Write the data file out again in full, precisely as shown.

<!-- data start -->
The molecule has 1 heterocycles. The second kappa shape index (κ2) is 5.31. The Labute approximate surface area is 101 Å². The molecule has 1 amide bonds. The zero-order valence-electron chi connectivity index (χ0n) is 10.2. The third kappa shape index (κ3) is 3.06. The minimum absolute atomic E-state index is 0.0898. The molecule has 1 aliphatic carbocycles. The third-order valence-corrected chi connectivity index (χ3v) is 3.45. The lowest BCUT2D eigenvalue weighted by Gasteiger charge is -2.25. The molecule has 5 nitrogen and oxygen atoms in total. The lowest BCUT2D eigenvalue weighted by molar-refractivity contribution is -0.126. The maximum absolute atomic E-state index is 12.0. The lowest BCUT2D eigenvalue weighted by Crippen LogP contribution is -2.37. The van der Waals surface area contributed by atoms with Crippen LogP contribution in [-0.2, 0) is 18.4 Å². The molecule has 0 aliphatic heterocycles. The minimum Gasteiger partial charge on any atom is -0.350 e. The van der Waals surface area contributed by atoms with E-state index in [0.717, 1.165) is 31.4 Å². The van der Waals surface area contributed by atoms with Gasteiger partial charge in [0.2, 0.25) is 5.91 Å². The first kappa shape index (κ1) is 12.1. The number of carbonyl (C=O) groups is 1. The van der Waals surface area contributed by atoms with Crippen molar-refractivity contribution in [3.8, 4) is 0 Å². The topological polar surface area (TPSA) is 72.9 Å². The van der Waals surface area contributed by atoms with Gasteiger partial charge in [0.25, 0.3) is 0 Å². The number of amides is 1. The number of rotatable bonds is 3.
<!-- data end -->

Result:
The molecule has 1 heterocycles. The second kappa shape index (κ2) is 5.31. The Labute approximate surface area is 101 Å². The molecule has 1 amide bonds. The zero-order valence-electron chi connectivity index (χ0n) is 10.2. The third kappa shape index (κ3) is 3.06. The minimum absolute atomic E-state index is 0.0898. The molecule has 1 aliphatic carbocycles. The third-order valence-corrected chi connectivity index (χ3v) is 3.45. The lowest BCUT2D eigenvalue weighted by Gasteiger charge is -2.25. The molecule has 5 nitrogen and oxygen atoms in total. The lowest BCUT2D eigenvalue weighted by molar-refractivity contribution is -0.126. The maximum absolute atomic E-state index is 12.0. The lowest BCUT2D eigenvalue weighted by Crippen LogP contribution is -2.37. The van der Waals surface area contributed by atoms with Crippen LogP contribution in [-0.2, 0) is 18.4 Å². The molecule has 0 aliphatic heterocycles. The minimum Gasteiger partial charge on any atom is -0.350 e. The van der Waals surface area contributed by atoms with E-state index in [0.717, 1.165) is 31.4 Å². The van der Waals surface area contributed by atoms with Gasteiger partial charge in [0.2, 0.25) is 5.91 Å². The first kappa shape index (κ1) is 12.1. The number of carbonyl (C=O) groups is 1. The van der Waals surface area contributed by atoms with Crippen molar-refractivity contribution in [3.8, 4) is 0 Å². The topological polar surface area (TPSA) is 72.9 Å². The van der Waals surface area contributed by atoms with Gasteiger partial charge in [0.25, 0.3) is 0 Å². The number of amides is 1. The number of rotatable bonds is 3.